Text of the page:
Barrayar / Lois McMaster Bujold. Originally published 1991.

Barrayar is the second of the main Vorkosigan series in internal chronology, but was the fifth published. Winner of the 1992 Hugo award, Barrayar is the direct sequel to Shards of honor. While the Vorkosigan books are largely self-contained and could (mostly) be read in any order, I’d recommend (and I think Bujold agrees with me on this point) reading Barrayar before Warrior’s apprentice, the second published book in the series, since Warrior’s apprentice necessarily gives away all of the major plot points of Barrayar and a significant amount of Barrayar’s emotional impact would end up getting diluted.

Brief plot description

(Spoilers for the end of Shards of honor and for the very beginning of Barrayar, but nothing major)

Barrayar features Cordelia Naismith, now married to Aral Vorkosigan after the events of Shards of Honor and pregnant with her first child. After the death of the emperor, the Vorkosigan family finds themselves responsible for the late emperor’s son. Attempting to navigate her pregnancy, a new culture, and the increasingly volatile political situation, Cordelia find herself embroiled in a series of plots with potentially tragic consequences.

So how is it?

Barrayar works both as an exciting political science fiction thriller and a meditation on motherhood and the lengths to which mothers (and other family members, but the focus here is on mothers) will go to protect their children. Cordelia confronts a culture only recently emerging from decades of isolation that is aggressively patriarchal and actively hostile towards difference. Barrayar significantly improves on the universe established in Shards of honor, presenting a world struggling with attempting to modernize while retaining their cultural traditions. It would be easy to portray Barrayar as a feudal backwater or a proud nation of noble savages. It ends up being neither, a world and culture with its own strengths and weaknesses. Cordelia’s status as Betan outsider reinforces this perception, providing a cultural framework that is probably closer to the reader’s.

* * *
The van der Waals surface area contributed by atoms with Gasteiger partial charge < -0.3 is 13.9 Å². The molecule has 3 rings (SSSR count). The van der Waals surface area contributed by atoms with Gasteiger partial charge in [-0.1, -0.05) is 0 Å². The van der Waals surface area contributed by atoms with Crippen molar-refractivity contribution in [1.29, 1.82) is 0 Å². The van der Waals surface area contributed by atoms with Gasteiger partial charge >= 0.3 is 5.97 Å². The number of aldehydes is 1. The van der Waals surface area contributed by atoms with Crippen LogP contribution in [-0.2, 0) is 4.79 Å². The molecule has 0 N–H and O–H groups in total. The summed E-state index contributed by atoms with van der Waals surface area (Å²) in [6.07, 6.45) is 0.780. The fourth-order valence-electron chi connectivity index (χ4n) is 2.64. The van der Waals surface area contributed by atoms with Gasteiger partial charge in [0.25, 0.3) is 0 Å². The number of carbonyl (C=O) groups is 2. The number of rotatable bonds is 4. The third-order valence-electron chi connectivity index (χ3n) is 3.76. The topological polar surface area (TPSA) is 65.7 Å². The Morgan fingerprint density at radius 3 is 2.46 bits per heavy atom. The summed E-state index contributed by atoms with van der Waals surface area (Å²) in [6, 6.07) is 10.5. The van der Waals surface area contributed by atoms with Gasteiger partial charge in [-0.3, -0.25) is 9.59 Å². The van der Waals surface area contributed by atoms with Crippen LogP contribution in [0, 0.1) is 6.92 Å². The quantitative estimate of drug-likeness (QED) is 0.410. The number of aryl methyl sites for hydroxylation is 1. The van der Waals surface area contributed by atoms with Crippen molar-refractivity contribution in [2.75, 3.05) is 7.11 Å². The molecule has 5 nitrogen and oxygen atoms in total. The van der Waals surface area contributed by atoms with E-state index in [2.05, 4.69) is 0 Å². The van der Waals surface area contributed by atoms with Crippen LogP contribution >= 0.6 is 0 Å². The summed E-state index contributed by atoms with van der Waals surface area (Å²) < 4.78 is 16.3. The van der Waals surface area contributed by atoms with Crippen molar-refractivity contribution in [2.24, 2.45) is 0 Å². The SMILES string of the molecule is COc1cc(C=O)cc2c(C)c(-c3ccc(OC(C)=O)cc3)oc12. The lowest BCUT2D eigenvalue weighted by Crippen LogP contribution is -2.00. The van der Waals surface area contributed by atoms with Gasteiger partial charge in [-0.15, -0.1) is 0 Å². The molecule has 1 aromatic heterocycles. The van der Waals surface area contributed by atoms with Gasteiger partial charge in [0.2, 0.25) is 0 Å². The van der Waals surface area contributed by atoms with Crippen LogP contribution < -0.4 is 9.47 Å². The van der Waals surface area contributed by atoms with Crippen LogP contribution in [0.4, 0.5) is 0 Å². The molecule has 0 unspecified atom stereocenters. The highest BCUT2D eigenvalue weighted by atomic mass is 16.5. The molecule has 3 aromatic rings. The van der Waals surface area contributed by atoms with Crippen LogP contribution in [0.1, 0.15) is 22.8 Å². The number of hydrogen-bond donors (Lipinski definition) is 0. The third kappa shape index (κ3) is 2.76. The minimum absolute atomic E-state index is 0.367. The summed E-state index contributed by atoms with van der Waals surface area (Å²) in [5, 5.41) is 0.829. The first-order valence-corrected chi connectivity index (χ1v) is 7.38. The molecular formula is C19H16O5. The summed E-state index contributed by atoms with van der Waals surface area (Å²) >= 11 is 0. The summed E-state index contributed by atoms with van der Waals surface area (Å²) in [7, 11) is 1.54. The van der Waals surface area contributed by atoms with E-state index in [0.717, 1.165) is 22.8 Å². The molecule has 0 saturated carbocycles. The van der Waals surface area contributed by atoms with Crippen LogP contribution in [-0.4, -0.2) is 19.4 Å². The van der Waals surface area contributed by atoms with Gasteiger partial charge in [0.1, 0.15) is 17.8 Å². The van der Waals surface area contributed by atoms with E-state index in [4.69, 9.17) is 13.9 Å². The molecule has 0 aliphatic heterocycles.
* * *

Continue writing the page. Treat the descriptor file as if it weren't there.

As mentioned above, Barrayar is significantly better than Shards of honor. The story is bigger, although the interstellar war of the earlier title has ended, and the cast of characters has broadened considerably. Its themes of love, family, and sacrifice are expertly interwoven with a gripping adventure story. The female characters all showcase different methods of coping and indeed, thriving within a society where women are virtually property. None of these themes end up coming across preachy, and it would be easy to read this book and enjoy it without even noticing the feminist aspect.

The minor characters are well fleshed out as well and are treated with compassion. From the struggling psycopath Bothari to the recently-disabled Koudelka, Bujold does an excellent job of presenting characters with disabilities both mental and physical struggling in a society where traditional eugenics practice still exert a powerful hold on the culture at large.


An exciting story with excellently handled twists and turns

Explores themes of family, disability, and self-sacrifice deftly and tactfully

A strong followup to Shards of honor that is sufficiently thematically distinct not to bore fans of the original

Introduces one of my favorite characters in all fiction


Plot twists, while handled well, are fairly predictable

Anyone who has read later novels in the series will know exactly how every conflict in this novel is resolved

The conflicts are resolved a little too neatly


I recommend this book to the same audience as Shards of honor. Fans of space opera will find plenty to enjoy, and while the romance is definitely settled, readers who enjoy family sagas will find plenty to love here as well (as long as they aren’t actively averse to science fiction and/or political thrillers). I’d also recommend it to fans of feminist science fiction looking for a fun but not necessarily emotionally taxing read and any science fiction lover who is looking for a more diverse cast of characters than is usual for the space opera genre.

Everyone I have recommended Barrayar to I had previously recommended Shards of honor to as well. In fact, I’ve lent around Cordelia’s honor, the omnibus edition of the two books, so many times I’m not sure who has it now.

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